• Planet Organism Alan Watts talking about nature Om or Aum (also Auṃ, written in Devanāgari as ॐ and as ओम्, in Sanskrit known as praṇava प्रणव [lit. "to sound out loudly"], Omkara, or Auṃkāra (also as Aumkāra) ओंकार (lit. "Auṃ form/syllable"), is a sacred/mystical syllable in the Dharmic or Indian religions, ie Hinduism, Jainism, and Buddhism. Aum is pronounced as a long or over-long nasalized close-mid back rounded vowel, [õːː]), though there are other enunciations adhered to in received traditions. It is placed at the beginning of most Hindu texts as a sacred incantation to be intoned at the beginning and end of a reading of the Vedas or prior to any prayer or mantra. The Māndukya Upanishad is entirely devoted to the explanation of the syllable. The syllable consists of three phonemes, a Vaishvanara, u Hiranyagarbha and m Iswara, which symbolize the beginning, duration, and dissolution of the universe and the associated gods Brahma, Vishnu, and Shiva, respectively. The syllable aum is first described as all-encompassing mystical entity in the Upanishads. Today, in all Hindu art and all over India and Nepal, 'aum' can be seen virtually everywhere, a common sign for Hinduism and its philosophy and theology. Hindus believe that as creation began, the divine, all-encompassing consciousness took the form of the first and original vibration manifesting as sound "AUM". Before creation began it was "Shunyākāsha", the emptiness or the void. Shunyākāsha, meaning literally "no sky ...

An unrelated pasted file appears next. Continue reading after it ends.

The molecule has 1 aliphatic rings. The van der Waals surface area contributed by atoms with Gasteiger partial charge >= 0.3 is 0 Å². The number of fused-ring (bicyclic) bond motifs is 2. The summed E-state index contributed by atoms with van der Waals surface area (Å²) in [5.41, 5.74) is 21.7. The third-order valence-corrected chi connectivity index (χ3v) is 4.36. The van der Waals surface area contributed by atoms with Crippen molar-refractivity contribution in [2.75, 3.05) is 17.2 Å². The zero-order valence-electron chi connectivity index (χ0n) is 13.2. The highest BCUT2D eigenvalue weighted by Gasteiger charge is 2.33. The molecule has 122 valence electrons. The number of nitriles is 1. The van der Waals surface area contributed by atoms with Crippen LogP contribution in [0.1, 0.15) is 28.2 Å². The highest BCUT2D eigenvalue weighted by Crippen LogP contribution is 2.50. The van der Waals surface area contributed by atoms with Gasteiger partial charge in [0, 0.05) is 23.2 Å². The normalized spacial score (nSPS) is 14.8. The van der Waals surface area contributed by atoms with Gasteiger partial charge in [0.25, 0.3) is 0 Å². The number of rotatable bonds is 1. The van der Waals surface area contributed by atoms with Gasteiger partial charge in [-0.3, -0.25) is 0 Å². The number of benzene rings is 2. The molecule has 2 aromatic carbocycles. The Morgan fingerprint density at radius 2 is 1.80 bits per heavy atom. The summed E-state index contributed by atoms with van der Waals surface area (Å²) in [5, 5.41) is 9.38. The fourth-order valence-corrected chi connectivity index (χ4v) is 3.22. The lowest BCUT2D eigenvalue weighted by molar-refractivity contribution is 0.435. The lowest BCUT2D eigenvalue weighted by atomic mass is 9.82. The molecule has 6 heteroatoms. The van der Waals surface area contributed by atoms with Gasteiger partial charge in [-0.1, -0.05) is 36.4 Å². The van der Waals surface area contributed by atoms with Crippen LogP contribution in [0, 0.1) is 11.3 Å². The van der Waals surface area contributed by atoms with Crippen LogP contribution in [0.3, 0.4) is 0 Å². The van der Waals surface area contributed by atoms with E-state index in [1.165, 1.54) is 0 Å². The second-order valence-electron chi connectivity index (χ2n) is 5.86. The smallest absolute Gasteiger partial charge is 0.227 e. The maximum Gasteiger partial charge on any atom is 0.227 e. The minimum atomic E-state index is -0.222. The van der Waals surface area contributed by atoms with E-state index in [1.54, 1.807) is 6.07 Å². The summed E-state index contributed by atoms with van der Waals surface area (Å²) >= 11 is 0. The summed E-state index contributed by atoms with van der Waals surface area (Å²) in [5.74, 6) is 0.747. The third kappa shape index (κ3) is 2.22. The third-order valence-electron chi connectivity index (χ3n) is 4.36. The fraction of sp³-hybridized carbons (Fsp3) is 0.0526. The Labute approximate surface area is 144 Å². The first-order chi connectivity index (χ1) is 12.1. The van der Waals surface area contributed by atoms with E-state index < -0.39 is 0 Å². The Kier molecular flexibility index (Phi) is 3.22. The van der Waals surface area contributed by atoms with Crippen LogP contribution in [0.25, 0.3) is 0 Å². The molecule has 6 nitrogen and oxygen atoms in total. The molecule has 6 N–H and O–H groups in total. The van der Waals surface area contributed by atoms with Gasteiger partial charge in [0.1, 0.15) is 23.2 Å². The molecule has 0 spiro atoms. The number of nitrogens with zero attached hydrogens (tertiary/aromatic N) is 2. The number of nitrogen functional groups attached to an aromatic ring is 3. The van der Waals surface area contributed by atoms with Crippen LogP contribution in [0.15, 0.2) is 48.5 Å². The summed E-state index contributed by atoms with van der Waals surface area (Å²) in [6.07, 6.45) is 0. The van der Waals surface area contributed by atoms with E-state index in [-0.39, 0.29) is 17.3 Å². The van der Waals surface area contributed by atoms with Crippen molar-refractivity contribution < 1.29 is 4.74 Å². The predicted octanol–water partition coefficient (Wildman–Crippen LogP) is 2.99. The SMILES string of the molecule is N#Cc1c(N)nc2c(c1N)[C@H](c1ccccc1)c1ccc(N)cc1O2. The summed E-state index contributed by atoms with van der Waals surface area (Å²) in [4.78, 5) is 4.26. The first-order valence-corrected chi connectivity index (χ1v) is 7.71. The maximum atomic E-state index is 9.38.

• Kirby Superstar (SNES) Overview Me playing Kirby Superstar and talking about it. By the way I had a cold while making this video so thats why I sound so nasalized.
  • Coneheads Movie Trailer The Coneheads Movie Trailer
  • My EFL Classroom - Warm Ups, the Secret Word The Secret Word This warm up is designed for elementary school students. The basic premise is to choose a vocabulary word the students know and ask them to be the first to stand up when they hear it at any time during the lesson. The creates attention on the teacher and helps sustain student focus throughout the class. USAGE NOTE The word envelope was borrowed into English from French during the early 18th century, and the first syllable acquired the pronunciation (ŏn) as an approximation to the nasalized French pronunciation. Gradually the word has become anglicized further and is now most commonly pronounced (ĕn'və-lōp'). The earlier pronunciation is still considered acceptable, however. A recent survey reveals that the (ŏn'-) pronunciation for the word envelope is used by 30 percent of the Usage Panel and is recognized as an acceptable variant by about 20 percent of those Panelists who normally use the (ĕn'-) pronunciation. Other similar words borrowed from French in the modern period include envoy (17th century), encore, ennui, ensemble, entree (18th century), entourage, and entrepreneur (19th century). Most retain their pseudo-French pronunciations, with the exception of envoy, which, like envelope, is mainly pronounced with (ĕn) now.